Finding Polaris

Alone of all the stars, Polaris is always in the same position in the sky. Ursa Major and/or Cassiopeia always indicate its position. There are no other bright stars near it.

Figure 4.6 shows the northern sky; put the current date at the top to see how it looks at 9 p.m. local time. At latitudes south of New York, part of the bottom of the diagram will be very close to the horizon, probably concealed by trees. Farther north, the whole circle will be high in the sky and a patch of sky will be visible below it.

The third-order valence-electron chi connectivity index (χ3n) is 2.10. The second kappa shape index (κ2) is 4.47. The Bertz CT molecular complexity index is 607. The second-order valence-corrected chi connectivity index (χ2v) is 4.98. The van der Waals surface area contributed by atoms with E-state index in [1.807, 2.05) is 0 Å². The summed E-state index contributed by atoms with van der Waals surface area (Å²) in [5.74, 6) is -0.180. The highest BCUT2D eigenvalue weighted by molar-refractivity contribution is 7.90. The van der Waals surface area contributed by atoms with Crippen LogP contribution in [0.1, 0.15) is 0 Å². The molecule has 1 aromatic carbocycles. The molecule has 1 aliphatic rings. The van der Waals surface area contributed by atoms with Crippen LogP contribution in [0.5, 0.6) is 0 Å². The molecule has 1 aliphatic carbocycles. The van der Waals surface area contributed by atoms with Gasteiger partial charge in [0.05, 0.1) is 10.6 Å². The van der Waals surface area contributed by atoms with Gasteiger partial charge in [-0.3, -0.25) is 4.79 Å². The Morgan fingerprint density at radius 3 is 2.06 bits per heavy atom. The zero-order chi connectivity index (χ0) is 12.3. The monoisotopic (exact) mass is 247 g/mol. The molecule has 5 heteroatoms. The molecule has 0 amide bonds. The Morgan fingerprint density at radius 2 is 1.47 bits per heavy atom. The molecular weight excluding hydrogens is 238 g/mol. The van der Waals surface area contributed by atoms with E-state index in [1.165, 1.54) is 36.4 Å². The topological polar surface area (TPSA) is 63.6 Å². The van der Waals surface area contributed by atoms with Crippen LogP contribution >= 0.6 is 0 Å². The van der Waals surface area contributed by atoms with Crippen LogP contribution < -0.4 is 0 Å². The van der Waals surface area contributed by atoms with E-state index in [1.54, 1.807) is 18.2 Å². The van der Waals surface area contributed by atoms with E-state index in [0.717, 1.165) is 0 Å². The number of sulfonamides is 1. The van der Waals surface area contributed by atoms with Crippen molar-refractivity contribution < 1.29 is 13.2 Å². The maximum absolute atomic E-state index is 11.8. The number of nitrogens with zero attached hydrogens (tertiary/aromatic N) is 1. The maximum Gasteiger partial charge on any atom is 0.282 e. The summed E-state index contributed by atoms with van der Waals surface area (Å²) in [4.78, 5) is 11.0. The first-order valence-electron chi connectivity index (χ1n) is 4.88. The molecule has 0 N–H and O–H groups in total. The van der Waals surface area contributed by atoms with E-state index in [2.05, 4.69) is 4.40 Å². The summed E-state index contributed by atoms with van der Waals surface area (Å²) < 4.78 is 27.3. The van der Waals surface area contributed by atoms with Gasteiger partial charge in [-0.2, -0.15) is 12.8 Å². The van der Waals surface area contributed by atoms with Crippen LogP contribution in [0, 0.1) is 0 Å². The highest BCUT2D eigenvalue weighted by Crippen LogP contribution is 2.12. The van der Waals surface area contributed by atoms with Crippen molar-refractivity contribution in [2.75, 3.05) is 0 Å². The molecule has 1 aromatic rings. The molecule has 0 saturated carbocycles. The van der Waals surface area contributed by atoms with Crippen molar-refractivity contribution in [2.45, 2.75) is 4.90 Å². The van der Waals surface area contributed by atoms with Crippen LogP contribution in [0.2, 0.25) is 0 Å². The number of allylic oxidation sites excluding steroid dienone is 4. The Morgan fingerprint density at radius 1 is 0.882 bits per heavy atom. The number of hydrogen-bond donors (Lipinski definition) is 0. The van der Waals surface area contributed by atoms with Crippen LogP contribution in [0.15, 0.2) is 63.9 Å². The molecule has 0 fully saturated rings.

The key to finding Polaris is to find Ursa Major or Cassiopeia, or both if possible, and let them point the way. Note that Polaris is the only bright star in its neighborhood. Note also that Ursa Minor (the Little Dipper, containing Polaris) is not prominent and does not look like a dipper.

In a 4-inch (10-cm) or larger telescope, you can confirm your identification of Polaris by seeing its 9th-magnitude companion 180" away.

The only other star you are likely to mistake for Polaris is Kochab (ft Ursae Minoris). It is about the same brightness as Polaris but is appreciably yellower and has no close companion.

Figure 4.5. Scales on the wedge or tripod indicate correct inclination for your latitude. Meade Superwedge (top); Meade ETX-90 field tripod (bottom).

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